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Edu 553

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Edu 553

  1. 1. EDU 553Final Project<br />Cultural Learning Styles<br />By Dara Kluth, Sarah Rauenzahn and Megan Comparato<br />
  2. 2. Essential Idea<br />How does self-esteem, willingness to communicate and anxiety in Japanese, Mexican and American Indian/Native American cultures correlate to selected learning styles?<br />
  3. 3. Why did we choose this topic?<br />Why? For the success of our students, it is crucial that we align our teaching style to the learning styles of our students.<br />How? By examining cultural norms in regards to willingness to communicate, anxiety and self-esteem.<br />
  4. 4. Learning Styles<br />Concrete Sequential- analytic and field independent style, thinking oriented and reflective<br />Field independent- self-sufficient, focused upon individual accomplishment as opposed to a group<br />Analytic- linear, step-wise process of learning, finite details and patterns rather than the whole<br />Authority-Oriented- rigid, teacher-directed explicit instruction with a focus on order and sequence<br />Emotional- includes responsibility, structure, persistence and motivation<br />Environmental- includes sound, temperature, design and light<br />Sociological- social patterns in which one learns<br />
  5. 5. Learning Styles cont. <br />Psychological- global versus analytical, field dependence versus independence<br />Field dependence- socialized, self-identity results from persons around them, empathetic, perceptive of feelings<br />Global (holistic)- derive meaning from concepts by first developing an understanding of the whole context<br />Visual- learn things best by seeing them<br />Reflective- enjoying working independently, not passive learners, they want to receive information, look for deeper meaning of learning not rote repetition<br />
  6. 6. Japanese<br />Learning styles<br />Concrete Sequential<br />Analytic<br />Visual<br />Self-Esteem<br />Anxiety<br />Willingness to Communicate<br />Implications for Classroom<br />
  7. 7. Mexican<br />Learning styles<br />Environmental<br />Emotional<br />Sociological<br />Psychological<br />Self-Esteem<br />Anxiety<br />Willingness to Communicate<br />Implications for Classroom<br />
  8. 8. American Indian/Native American<br />Learning styles<br />Global (holistic)<br />Visual<br />Self-Esteem<br />Anxiety<br />Willingness to Communicate<br />Implications for Classroom<br />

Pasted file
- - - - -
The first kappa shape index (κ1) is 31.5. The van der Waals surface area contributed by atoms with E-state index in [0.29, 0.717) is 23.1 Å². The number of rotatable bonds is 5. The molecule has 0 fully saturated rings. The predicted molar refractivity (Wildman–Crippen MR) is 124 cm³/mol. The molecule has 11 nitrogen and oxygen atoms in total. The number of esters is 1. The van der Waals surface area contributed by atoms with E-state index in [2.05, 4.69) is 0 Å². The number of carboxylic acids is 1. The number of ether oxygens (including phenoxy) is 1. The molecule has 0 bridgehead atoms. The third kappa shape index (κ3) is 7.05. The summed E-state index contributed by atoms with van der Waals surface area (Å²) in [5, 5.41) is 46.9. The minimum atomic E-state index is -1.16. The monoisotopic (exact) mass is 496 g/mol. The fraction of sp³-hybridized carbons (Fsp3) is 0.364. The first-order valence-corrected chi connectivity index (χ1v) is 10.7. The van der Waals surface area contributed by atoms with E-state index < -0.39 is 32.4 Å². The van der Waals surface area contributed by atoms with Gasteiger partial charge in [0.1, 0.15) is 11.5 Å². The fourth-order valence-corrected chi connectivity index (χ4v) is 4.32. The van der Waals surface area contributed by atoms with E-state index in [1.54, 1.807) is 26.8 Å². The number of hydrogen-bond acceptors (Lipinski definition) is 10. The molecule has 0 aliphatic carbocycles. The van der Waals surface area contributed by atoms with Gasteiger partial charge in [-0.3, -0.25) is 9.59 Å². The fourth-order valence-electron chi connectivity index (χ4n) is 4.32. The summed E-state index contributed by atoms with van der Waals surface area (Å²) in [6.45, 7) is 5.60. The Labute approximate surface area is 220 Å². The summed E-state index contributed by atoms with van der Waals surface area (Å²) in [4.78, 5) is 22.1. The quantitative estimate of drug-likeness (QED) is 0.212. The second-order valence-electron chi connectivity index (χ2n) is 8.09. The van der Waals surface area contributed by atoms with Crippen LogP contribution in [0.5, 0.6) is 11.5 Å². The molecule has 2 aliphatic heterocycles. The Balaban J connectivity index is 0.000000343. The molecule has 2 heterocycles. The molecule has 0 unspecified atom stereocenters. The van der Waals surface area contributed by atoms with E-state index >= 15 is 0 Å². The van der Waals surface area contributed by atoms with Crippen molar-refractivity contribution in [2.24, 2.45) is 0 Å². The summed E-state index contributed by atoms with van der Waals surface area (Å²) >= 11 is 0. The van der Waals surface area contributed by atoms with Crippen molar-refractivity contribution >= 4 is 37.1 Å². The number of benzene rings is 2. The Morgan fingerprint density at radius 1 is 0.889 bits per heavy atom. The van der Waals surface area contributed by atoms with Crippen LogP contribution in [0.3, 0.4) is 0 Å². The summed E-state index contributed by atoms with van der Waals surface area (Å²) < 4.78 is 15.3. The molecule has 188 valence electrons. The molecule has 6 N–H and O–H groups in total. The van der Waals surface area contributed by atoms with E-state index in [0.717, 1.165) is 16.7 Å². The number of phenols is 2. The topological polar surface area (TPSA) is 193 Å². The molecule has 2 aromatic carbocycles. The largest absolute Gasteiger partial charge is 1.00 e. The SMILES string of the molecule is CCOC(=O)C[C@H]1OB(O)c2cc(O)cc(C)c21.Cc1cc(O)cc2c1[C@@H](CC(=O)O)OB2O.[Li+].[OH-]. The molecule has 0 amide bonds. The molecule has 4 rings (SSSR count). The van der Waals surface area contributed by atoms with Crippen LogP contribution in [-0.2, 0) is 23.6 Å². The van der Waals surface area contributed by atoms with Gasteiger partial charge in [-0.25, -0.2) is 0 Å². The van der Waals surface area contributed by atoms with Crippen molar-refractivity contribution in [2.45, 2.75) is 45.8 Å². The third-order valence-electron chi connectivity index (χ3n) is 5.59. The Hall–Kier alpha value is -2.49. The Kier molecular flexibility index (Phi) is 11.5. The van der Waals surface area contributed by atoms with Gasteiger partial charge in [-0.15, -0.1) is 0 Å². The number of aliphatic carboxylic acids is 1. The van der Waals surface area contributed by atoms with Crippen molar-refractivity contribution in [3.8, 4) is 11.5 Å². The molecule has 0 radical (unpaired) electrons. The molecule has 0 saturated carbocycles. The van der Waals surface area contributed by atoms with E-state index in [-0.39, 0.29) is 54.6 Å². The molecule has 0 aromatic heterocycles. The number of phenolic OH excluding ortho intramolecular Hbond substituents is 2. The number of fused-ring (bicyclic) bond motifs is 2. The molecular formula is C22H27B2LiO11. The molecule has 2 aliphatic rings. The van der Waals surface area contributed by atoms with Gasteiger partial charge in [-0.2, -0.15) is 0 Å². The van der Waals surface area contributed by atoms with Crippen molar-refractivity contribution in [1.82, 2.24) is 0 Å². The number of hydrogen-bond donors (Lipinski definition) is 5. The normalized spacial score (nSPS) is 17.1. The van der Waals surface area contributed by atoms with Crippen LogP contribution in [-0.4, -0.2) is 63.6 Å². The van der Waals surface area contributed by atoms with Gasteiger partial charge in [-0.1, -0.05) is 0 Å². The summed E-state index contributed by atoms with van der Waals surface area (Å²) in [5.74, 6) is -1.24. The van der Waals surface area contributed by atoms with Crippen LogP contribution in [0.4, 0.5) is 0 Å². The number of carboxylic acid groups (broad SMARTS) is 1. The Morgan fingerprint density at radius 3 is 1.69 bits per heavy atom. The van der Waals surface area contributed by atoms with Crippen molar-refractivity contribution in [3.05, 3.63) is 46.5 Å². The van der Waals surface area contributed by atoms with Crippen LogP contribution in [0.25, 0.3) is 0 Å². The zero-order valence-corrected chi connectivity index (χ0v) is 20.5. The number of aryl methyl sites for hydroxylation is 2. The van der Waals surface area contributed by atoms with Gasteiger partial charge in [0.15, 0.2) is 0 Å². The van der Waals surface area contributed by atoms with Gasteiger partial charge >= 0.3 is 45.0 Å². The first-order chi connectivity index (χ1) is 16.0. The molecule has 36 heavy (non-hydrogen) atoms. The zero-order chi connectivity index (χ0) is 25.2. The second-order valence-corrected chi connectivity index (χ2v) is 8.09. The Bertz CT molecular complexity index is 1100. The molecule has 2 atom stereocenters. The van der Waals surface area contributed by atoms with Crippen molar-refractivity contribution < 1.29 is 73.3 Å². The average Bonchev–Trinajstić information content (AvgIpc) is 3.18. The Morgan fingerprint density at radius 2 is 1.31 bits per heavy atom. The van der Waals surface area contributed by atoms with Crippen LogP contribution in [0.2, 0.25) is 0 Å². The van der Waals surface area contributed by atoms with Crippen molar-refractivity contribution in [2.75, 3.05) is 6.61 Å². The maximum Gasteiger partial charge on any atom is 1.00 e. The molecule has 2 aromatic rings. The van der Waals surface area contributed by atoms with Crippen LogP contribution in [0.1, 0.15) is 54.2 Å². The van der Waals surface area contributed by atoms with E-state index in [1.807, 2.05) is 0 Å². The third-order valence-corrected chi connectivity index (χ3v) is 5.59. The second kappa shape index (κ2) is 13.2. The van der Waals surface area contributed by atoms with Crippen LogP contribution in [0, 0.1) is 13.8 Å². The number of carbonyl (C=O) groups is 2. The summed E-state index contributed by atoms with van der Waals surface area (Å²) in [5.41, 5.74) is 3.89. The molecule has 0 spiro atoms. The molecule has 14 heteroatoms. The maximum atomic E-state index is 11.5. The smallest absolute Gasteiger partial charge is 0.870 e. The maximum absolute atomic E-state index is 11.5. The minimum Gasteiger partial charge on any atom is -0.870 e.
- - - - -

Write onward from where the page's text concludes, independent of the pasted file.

9. 9. Conclusion<br />By increasing awareness of cultural norms such as the willingness to communicate, anxiety and self-esteem, we will be better prepared to align instruction to meet our students’ needs.<br />When we align our teaching to the preferred learning styles of our students’ cultural backgrounds, we increase their chances of success. <br />
  10. 10. References<br />Brown, R.A. (2005). The Paradox of Japanese Self-Esteem, 1-12.<br />Chiya, S. (2003). The Importance of Learning Styles and learning Strategies in EFL Teaching in Japan [Abstract], 2-6.<br />Griggs, Shirley, and Rita Dunn. "Hispanic-American Students and Learning Style. ERIC Digest." ERICDigests.Org - Providing Full-text Access to ERIC Digests. ERIC Clearinghouse on Elementary an Early Childhood Education Urbana IL, May 1996. Web. 6 Oct. 2010. <http://www.ericdigests.org/1996-4/hispanic.htm>.<br />Hayashi, M. (2004). Japanese students' learning styles preferences in the EFL classroom. Bulletin of Hokuriku University, 28, 83-93.<br />Hilberg, R.S. and Tharp, R.G. (2002) Theoretical Perspectives, Research Findings, and <br /> Classroom Implications of the Learning Styles of American Indian and Alaska <br /> Native Students. ERIC Digest, September 2002. <br />Matching Teaching Styles with Learning Styles in East Asian Context. (pp. 1-3). useit.vn/content/view/247/92/lang,english/<br />Matsuoka, R. Willingness to Communication among Japanese college studnets [Abstract]. National College of Nursing, Japan, 151-160.<br />Pappamihiel, N. Eleni,. English as a Second Language Students and English Language Anxiet: Issues in the Mainstream Classroom, The Florida State University, FL: The National Council of Teachers of English, 2002. Print.<br />
  11. 11. References cont.<br />Pewewardy, C. (1998) Fluff and Feathers: Treatment of American Indians in the <br /> Literature and the Classroom. Equity and Excellence in Education, 69-76.<br />Pewewardy, C. (2002) Learning Styles of American Indian/Alaska Native Students:<br /> A Review of the Literature and Implications for Practice. Journal of American<br />Indian Education. Volume 41 Number 3.<br />Phelan, Patricia, Ann Locke. Davidson, and Hanh Thanh. Cao. Students' Multiple Worlds Negotiating the Boundaries of Family, Peer, and School Cultures. Stanford, CA: Center for Research on the Context of Secondary Teaching, School of Education, Stanford University, 1991. Print.<br />Reyhner, J. (2006) Humility vs. Self Esteem: What Do Indian Students Need? Indian<br />Education Today (pp. 33-36) Native American Journal Foundation. <br />West, Amy Elizabeth. (2004) The experience of social anxiety in Native American <br /> Adolescents. Diss. (Psychology). U of Virginia, 2004. 139 p. <br />Williams, K. E. (2008). Foreign Language Learning Anxiety in Japanese EFL University Classes: Causes, Coping, and Locus of Control. Electronic Journal of Foreign Language Teaching, 5(2), 181-191.<br />

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